The State Opening of Parliament takes place on Tuesday 25 May. It will follow a procedure that is long established. The practice of the ceremony taking place in the House of Lords was established in 1536. The practice of summoning members of the Commons to join the monarch and peers is of even longer standing.
The chamber of the Lords is reconfigured for the ceremony, with seating down the centre, between the normal benches, for peers and with sections created for members of the Diplomatic Corps and for the wives of peers. The Bar of the House is also brought forward to create more space for MPs when summoned to attend.
Although more space is created for MPs, it is not adequate for all MPs and it can become rather cramped. Quite understandably, some MPs have complained and some parliamentarians have suggested that the ceremony might instead take place in the more spacious, and more historic, Westminster Hall. The Hall is used on occasion for an address by the sovereign to both Houses, so why not employ it for State Opening?
As with so many issues, what appears to be a new question turns to be really an old one. The rush by MPs to get to the Lords at the 1901 State Opening (the first to be opened by Edward VII) was not only unseemly but somewhat dangerous – one MP said he had been knocked to the ground, another claimed to have been injured in the rush. A joint committee was appointed to consider reform, but recommended against moving the ceremony to Westminster Hall. The Clerk of the Parliaments reached a similar conclusion in a memorandum drawn up in 1972.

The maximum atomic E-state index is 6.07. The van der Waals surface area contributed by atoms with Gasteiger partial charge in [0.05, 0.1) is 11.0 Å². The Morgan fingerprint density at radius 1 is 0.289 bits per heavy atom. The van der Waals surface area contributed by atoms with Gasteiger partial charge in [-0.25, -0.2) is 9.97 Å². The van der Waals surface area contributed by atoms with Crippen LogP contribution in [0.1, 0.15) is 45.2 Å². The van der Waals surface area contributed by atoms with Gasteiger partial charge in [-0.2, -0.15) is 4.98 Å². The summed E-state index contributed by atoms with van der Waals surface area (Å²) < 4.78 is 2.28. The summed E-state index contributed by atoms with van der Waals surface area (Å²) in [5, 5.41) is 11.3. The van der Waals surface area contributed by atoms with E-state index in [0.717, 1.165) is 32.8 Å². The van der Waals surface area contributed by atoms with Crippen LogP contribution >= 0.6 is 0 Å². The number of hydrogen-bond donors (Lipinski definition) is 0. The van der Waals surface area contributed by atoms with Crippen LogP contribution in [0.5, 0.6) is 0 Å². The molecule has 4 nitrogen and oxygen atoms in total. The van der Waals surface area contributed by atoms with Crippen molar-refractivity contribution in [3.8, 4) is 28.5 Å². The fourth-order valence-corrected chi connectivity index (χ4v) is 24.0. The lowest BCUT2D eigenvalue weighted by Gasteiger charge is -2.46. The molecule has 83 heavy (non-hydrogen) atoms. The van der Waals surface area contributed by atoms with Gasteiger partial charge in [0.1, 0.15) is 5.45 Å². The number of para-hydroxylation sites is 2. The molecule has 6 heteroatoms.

The arguments against moving the ceremony rest not only on tradition but also practical grounds. The House of Lords is designed for State Opening and Westminster Hall is not. The Hall is cavernous, cold in autumn and winter, and would require substantial preparatory work each year in order to be used for State Opening. Not only would it be more expensive than the present ceremony, it would also create difficulty for the monarch. Given that the sovereign would need to use the existing Robing Room, the walk from there to Westminster Hall would be lengthy, circuitous and rather demanding, given the weight of the crown.
My own view is that one can have reform without needing to move the ceremony from the chamber of the Lords. Given that State Opening is the one occasion when Parliament, in legal terms (that is, the Queen-in-Parliament), meets, why do we need the Diplomatic Corps and peers’ wives in the chamber? If they were moved to the Galleries, we could bring forward the Bar of the House to create far more space for MPs, or allow MPs into the well of the House, removing the current cause of complaint. Even this change will frighten traditionalists, but it strikes me as the sensible way forward – that is, so long as we have a State Opening and a House of Lords, which I hope will be a very long time.